Home

About

Advanced Search

Browse by Discipline

Scientific Societies

E-print Alerts

Add E-prints

E-print Network
FAQHELPSITE MAPCONTACT US


  Advanced Search  

 
402 nature genetics volume 32 november 2002 Genome sequence of the endocellular obligate symbiont
 

Summary: letter
402 nature genetics volume 32 november 2002
Genome sequence of the endocellular obligate symbiont
of tsetse flies, Wigglesworthia glossinidia
Leyla Akman1,5*, Atsushi Yamashita2*, Hidemi Watanabe3, Kenshiro Oshima4, Tadayoshi Shiba2, Masahira
Hattori2,3 & Serap Aksoy1
*These authors contributed equally to this work.
1Department of Epidemiology and Public Health, Section of Vector Biology, Yale University School of Medicine, 60 College Street, 606 LEPH, New Haven,
Connecticut 06510, USA. 2School of Science, Kitasato University, 1-15-1 Kitasato, Sagamihara, Kanagawa 228-8555, Japan. 3Human Genome Research Group,
RIKEN Genomic Sciences Center, 1-7-22 Suehiro-cho, Tsurumi-ku, Yokohama, Kanagawa 230-0045, Japan. 4Hitachi Instruments Service Company, Ltd., Tokyo,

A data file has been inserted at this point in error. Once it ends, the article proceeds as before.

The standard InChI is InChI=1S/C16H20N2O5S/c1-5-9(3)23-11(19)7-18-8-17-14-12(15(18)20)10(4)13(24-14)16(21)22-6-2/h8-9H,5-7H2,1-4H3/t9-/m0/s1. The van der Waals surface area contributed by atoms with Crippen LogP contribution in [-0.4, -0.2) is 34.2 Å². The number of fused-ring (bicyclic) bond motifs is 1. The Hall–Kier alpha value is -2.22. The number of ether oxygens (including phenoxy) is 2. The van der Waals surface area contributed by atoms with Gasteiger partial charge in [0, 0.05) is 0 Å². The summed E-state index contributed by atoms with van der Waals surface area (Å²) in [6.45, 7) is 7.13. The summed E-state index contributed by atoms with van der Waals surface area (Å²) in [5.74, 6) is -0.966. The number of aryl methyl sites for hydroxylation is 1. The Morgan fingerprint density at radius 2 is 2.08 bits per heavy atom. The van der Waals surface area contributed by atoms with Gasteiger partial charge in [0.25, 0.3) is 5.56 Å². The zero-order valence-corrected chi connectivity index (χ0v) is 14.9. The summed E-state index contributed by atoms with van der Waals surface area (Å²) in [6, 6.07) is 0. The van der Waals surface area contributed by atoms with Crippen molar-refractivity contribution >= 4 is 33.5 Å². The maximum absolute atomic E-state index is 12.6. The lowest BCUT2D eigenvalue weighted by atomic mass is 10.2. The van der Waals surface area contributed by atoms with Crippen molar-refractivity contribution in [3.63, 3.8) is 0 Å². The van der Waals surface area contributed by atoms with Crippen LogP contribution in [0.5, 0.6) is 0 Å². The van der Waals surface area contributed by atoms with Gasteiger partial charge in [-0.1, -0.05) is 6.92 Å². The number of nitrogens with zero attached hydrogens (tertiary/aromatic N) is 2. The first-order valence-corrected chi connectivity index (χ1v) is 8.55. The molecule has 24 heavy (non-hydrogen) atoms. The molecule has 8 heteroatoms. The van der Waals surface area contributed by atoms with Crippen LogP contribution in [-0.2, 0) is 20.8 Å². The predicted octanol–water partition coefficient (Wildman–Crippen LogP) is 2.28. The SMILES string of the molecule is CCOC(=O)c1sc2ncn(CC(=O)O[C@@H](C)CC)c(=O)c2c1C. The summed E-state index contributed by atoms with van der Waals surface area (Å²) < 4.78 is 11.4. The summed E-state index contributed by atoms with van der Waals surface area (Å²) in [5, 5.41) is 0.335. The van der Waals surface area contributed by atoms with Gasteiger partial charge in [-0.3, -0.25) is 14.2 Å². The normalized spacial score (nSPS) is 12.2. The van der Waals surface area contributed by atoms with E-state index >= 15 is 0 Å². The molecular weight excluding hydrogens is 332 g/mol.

Japan. 5Present address: Center for Infectious Diseases, Department of Molecular Genetics and Microbiology, State University of New York, Stony Brook, Stony
Brook, New York 11794, USA. Correspondence should be addressed to S.A. (e-mail: serap.aksoy@yale.edu) or M.H. (e-mail: hattori@genome.ls.kitasato_u.ac.jp).
Many insects that rely on a single food source throughout their
developmental cycle harbor beneficial microbes that provide
nutrients absent from their restricted diet. Tsetse flies, the vec-
tors of African trypanosomes, feed exclusively on blood and
rely on one such intracellular microbe for nutritional provision-
ing and fecundity. As a result of co-evolution with hosts over
millions of years, these mutualists have lost the ability to sur-
vive outside the sheltered environment of their host insect

  

Source: Aksoy, Serap - School of Public Health, Yale University

 

Collections: Biology and Medicine